Nashville Repeals $45 Minimum Fare Law

J. Justin Wilson
J. Justin Wilson · January 8, 2014

Nashville, Tenn.—In a major victory for Nashville’s transportation entrepreneurs and customers, the Metropolitan County Council voted 29-3 late yesterday to reduce the city’s $45 minimum price for limousine and sedan service to $9. The original law, passed in 2010, nearly doubled the price of car service in Nashville, driving small transportation businesses off the road and leaving their customers out in the cold. The change will go into effect immediately once Mayor Karl Dean signs it into law.


The change in the minimum fare follows a three-year legal battle over its constitutionality. A group of local transportation entrepreneurs and the Institute for Justice (IJ) filed a federal lawsuit in 2011, pointing out that the law was literally written by Nashville’s most expensive limousine companies and designed to destroy their affordable competition. The case came to a dramatic conclusion in January 2013, when a jury upheld the law.


“The $45 minimum fare almost destroyed my business,” said Ali Bokhari, a plaintiff in the lawsuit and owner of Metro Livery, a popular car service that charged as little as $25 for trips between downtown Nashville and the airport before the minimum fare went into effect. “We have fought to repeal the minimum fare every day since it passed. After years of struggle, we are pleased to have regained the basic right to charge our customers a reasonable price.”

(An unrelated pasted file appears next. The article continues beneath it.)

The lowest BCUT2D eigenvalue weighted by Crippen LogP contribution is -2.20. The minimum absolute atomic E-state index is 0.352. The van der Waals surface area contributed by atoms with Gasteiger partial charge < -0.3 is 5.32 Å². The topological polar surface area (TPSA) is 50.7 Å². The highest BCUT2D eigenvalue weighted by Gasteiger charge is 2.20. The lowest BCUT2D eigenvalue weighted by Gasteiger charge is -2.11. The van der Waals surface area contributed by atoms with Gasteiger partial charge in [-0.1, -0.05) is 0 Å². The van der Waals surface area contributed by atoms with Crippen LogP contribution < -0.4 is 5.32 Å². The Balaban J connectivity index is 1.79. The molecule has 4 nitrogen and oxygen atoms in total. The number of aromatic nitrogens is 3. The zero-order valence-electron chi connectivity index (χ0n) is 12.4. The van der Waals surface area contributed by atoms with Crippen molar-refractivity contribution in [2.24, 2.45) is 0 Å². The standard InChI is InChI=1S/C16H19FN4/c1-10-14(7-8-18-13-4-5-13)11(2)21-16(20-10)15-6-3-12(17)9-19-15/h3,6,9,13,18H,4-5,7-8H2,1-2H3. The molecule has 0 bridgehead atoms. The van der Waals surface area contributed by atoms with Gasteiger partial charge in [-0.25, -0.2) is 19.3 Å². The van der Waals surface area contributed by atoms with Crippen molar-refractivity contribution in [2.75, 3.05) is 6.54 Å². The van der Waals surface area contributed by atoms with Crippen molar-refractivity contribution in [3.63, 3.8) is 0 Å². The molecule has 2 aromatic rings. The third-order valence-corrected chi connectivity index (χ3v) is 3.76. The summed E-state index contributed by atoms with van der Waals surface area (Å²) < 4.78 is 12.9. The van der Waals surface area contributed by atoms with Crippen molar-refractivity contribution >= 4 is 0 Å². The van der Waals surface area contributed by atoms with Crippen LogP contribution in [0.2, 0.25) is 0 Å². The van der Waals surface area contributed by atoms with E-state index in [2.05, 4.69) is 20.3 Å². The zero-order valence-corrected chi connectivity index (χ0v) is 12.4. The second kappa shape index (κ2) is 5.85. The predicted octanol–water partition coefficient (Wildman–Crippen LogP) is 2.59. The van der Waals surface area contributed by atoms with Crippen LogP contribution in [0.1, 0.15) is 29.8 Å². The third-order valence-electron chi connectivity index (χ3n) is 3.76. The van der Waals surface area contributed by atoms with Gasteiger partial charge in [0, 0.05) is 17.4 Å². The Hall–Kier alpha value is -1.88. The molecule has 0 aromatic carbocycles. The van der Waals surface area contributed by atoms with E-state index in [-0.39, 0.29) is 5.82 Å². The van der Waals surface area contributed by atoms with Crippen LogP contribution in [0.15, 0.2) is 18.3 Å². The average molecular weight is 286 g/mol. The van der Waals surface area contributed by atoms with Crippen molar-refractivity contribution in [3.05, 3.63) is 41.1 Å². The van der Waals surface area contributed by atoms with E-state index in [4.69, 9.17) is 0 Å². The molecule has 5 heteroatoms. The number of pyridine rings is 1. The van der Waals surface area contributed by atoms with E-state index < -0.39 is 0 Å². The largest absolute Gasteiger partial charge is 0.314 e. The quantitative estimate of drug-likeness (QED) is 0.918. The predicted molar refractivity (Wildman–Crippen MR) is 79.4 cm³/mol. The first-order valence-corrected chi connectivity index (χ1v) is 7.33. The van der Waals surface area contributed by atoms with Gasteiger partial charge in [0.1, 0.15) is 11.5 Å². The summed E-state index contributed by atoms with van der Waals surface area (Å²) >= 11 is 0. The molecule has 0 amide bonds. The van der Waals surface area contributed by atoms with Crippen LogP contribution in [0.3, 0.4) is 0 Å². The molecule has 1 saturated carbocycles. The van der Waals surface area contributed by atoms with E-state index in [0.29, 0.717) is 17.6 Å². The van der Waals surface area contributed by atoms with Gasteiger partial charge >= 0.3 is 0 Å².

“Today’s decision is a victory for consumers, entrepreneurs and basic common sense,” said IJ Attorney Wesley Hottot, the lead lawyer in the case against the minimum fare, “but it should not have taken more than three years and a federal lawsuit for Nashville officials to recognize that consumers do not need the government’s protection from prices that are too low, any more than they need the government’s protection from pillows that are too soft.”

The change was prompted by the Nashville Convention and Visitors Bureau (CVB) over concerns that there are now too few private transportation options to meet visitors’ needs. Less than a year ago, however, the CVB helped defend the minimum fare in court, arguing that it was essential to draw more visitors to the city.

“Unsurprisingly, a law that was written by the city’s expensive limo companies turned out to be no good for anybody except the expensive limo companies,” explained IJ Senior Attorney Robert McNamara. “Nashville’s minimum fare was not the only law of its kind and we are committed to seeing similar laws join Nashville’s where they belong: off the books.”

The Institute for Justice is currently challenging the constitutionality of similar minimum-fare laws in Portland, Ore., and Tampa, Fla.